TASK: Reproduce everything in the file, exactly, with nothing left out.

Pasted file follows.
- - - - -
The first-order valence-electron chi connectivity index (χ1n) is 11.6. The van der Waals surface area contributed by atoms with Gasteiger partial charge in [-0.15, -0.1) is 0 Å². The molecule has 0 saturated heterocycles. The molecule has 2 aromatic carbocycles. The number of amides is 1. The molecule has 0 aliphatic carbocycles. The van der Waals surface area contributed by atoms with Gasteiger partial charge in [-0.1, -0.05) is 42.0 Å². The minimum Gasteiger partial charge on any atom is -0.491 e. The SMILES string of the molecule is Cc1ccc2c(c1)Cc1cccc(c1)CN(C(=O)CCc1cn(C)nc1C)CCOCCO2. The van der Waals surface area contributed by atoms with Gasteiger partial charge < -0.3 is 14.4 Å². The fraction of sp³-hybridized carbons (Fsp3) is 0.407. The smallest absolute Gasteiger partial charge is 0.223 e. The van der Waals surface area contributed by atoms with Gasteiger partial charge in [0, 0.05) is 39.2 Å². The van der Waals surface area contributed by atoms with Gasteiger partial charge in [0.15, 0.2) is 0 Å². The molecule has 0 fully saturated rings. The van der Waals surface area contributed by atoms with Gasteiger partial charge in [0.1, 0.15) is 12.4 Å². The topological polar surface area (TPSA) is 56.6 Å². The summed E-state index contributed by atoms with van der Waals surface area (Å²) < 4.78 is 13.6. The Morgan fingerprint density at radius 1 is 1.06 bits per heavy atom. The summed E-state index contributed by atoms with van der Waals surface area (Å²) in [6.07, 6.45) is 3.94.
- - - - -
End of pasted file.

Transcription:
The first-order valence-electron chi connectivity index (χ1n) is 11.6. The van der Waals surface area contributed by atoms with Gasteiger partial charge in [-0.15, -0.1) is 0 Å². The molecule has 0 saturated heterocycles. The molecule has 2 aromatic carbocycles. The number of amides is 1. The molecule has 0 aliphatic carbocycles. The van der Waals surface area contributed by atoms with Gasteiger partial charge in [-0.1, -0.05) is 42.0 Å². The minimum Gasteiger partial charge on any atom is -0.491 e. The SMILES string of the molecule is Cc1ccc2c(c1)Cc1cccc(c1)CN(C(=O)CCc1cn(C)nc1C)CCOCCO2. The van der Waals surface area contributed by atoms with Gasteiger partial charge < -0.3 is 14.4 Å². The fraction of sp³-hybridized carbons (Fsp3) is 0.407. The smallest absolute Gasteiger partial charge is 0.223 e. The van der Waals surface area contributed by atoms with Gasteiger partial charge in [0, 0.05) is 39.2 Å². The van der Waals surface area contributed by atoms with Gasteiger partial charge in [0.15, 0.2) is 0 Å². The molecule has 0 fully saturated rings. The van der Waals surface area contributed by atoms with Gasteiger partial charge in [0.1, 0.15) is 12.4 Å². The topological polar surface area (TPSA) is 56.6 Å². The summed E-state index contributed by atoms with van der Waals surface area (Å²) < 4.78 is 13.6. The Morgan fingerprint density at radius 1 is 1.06 bits per heavy atom. The summed E-state index contributed by atoms with van der Waals surface area (Å²) in [6.07, 6.45) is 3.94.